January 24

Beginner’s Guide to On Page SEO


So you want to know how to best optimize your pages so they can start ranking for the keywords you want.

You already have great content in place but you want more people to read it.

The question is – how do you optimize your content in a way that Google understands what it is about and realizes that it deserves a spot on the first page?

That is the age old dilemma isn’t it?

And the answer is simple if you don’t complicate things for yourself.

This article is the only guide you will need to optimize your pages in a way so you don’t go too far with it, but also making sure that you are doing enough. That goldilocks zone is where you want your website to be.

But before I run down the list of things you need to do, lets take the time to understand what on-page SEO really is all about. Once you have this understanding, you will realize that it is pretty simple.

What is On-Page SEO?

On-page SEO or optimization is the practice of optimizing specific pages on your website targeting specific keywords so they end up ranking higher on Google and start getting more organic traffic.

It involves creating HTML tags like title tags and meta descriptions and strategically placing your keywords in important places on that page.

Even though most people think that this is outdated, it still works.

Google has gotten way smarter at finding out what a page is about, but you need to make sure that you guide them through your page and tell them exactly what it is about.

The good thing about Google getting smarter is that you don’t have to repeat your exact match keywords several times on the page. Google can recognize what keywords your page should rank for and it is starting to do a pretty good job of it.

That’s what I love about SEO. As long as you are providing value to the people and making their lives better, Google will make sure that you get the exposure you need. And it is only getting easier as time goes on.

Now that we know what on-page SEO is all about, lets get into the steps you need to take to make sure you are putting your website in the best position to rank on the first page.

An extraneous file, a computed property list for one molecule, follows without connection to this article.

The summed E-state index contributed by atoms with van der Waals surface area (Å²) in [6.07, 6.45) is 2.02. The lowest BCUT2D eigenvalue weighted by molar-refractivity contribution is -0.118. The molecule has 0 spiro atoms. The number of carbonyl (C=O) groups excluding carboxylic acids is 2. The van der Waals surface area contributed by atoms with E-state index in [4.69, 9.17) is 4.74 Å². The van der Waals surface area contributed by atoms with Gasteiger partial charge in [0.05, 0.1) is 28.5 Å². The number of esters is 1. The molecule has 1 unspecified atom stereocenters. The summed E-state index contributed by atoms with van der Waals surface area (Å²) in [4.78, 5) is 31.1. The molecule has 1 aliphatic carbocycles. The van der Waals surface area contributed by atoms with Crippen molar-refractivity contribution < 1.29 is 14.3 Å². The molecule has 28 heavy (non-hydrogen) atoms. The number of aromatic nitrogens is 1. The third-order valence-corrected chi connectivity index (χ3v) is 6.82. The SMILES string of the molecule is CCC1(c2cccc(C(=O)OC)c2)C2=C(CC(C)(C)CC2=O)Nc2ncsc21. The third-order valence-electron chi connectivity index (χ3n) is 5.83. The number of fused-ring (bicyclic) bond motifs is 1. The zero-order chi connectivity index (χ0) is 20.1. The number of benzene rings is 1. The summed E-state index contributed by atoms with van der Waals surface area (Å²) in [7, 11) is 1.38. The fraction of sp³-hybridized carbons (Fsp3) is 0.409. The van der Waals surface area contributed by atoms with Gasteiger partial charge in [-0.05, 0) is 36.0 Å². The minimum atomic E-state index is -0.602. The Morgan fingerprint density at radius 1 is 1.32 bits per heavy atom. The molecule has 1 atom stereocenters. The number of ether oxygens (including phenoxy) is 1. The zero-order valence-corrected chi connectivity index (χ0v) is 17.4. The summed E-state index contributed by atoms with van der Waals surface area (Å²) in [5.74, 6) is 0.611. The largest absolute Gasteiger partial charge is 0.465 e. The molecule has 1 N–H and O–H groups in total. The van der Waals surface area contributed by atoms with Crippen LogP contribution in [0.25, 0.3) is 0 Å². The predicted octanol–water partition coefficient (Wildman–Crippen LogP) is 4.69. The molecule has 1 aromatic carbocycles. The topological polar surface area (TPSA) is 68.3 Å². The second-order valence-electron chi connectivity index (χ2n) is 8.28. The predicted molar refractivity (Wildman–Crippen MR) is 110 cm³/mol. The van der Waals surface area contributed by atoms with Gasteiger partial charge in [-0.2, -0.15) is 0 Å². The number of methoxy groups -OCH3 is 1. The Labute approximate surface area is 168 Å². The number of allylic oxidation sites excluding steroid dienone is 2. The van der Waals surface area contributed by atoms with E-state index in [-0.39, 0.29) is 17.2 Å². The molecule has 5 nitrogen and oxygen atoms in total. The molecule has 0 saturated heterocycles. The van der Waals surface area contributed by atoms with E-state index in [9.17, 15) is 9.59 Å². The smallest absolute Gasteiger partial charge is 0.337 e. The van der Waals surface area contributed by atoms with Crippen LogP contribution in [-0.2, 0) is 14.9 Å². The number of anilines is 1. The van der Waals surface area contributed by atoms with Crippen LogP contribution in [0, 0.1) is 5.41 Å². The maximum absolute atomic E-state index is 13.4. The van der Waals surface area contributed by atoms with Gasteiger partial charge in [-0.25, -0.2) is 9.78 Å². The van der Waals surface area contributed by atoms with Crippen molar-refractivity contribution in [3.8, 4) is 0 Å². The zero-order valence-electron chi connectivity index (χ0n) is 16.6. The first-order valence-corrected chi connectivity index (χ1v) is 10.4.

1. Search Intent Is the Name of the Game

Search intent is all about what people are looking for. If they are searching for “buy protein powder” you can’t rank a page that talks about the pros and cons of taking protein as a supplement.

Think about it, people who are looking to buy protein powder have already made their decision. They are just looking for the best brands that will deliver the quality they are looking for.

That’s the search intent of the people.

Now think about Google as a scout looking for talent. They want to rank pages that sell whey protein. They will rank product pages like this –

screenshot of optimum nutrition whey protein on amazon. I'm using this screenshot to explain why google will choose to display this product page on the first page when someone searches for "buy whey protein" instead of an article that talks about the pros and cons of protein.

Or product category pages like this –

screenshot of whey protein category page on amazon. I'm using this screenshot to explain why google will choose to display this page on the first page when someone searches for "buy whey protein" instead of an article that talks about the pros and cons of protein.

My point here is that you don’t have to guess what the search intent is. You can just search for the keywords you are trying to rank for and see what kind of results show up on the first page. That is the search intent.

So if you can make a similar page on your website targeting that search intent, you will rank too.

Also think about it from Google’s perspective. Their entire business model relies on them serving the best results to people searching for whatever they are looking for.

If they can’t do that, the search engine wouldn’t exist.